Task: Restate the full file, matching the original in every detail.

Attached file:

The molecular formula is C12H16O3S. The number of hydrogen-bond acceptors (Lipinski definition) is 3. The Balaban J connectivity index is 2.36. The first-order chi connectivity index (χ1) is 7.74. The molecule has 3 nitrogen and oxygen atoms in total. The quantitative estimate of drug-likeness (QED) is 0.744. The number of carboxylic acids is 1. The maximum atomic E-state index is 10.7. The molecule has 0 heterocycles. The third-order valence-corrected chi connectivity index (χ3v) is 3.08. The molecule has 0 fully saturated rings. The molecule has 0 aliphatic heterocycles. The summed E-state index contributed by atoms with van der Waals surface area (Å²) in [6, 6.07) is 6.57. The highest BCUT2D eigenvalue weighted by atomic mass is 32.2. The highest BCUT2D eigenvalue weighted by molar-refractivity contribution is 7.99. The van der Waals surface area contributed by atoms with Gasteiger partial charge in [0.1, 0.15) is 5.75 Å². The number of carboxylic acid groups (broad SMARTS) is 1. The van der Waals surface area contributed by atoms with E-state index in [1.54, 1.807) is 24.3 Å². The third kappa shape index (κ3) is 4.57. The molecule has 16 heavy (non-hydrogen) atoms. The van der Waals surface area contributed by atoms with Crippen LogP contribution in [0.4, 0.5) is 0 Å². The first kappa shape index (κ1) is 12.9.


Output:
The molecular formula is C12H16O3S. The number of hydrogen-bond acceptors (Lipinski definition) is 3. The Balaban J connectivity index is 2.36. The first-order chi connectivity index (χ1) is 7.74. The molecule has 3 nitrogen and oxygen atoms in total. The quantitative estimate of drug-likeness (QED) is 0.744. The number of carboxylic acids is 1. The maximum atomic E-state index is 10.7. The molecule has 0 heterocycles. The third-order valence-corrected chi connectivity index (χ3v) is 3.08. The molecule has 0 fully saturated rings. The molecule has 0 aliphatic heterocycles. The summed E-state index contributed by atoms with van der Waals surface area (Å²) in [6, 6.07) is 6.57. The highest BCUT2D eigenvalue weighted by atomic mass is 32.2. The highest BCUT2D eigenvalue weighted by molar-refractivity contribution is 7.99. The van der Waals surface area contributed by atoms with Gasteiger partial charge in [0.1, 0.15) is 5.75 Å². The number of carboxylic acid groups (broad SMARTS) is 1. The van der Waals surface area contributed by atoms with E-state index in [1.54, 1.807) is 24.3 Å². The third kappa shape index (κ3) is 4.57. The molecule has 16 heavy (non-hydrogen) atoms. The van der Waals surface area contributed by atoms with Crippen LogP contribution in [0.4, 0.5) is 0 Å². The first kappa shape index (κ1) is 12.9.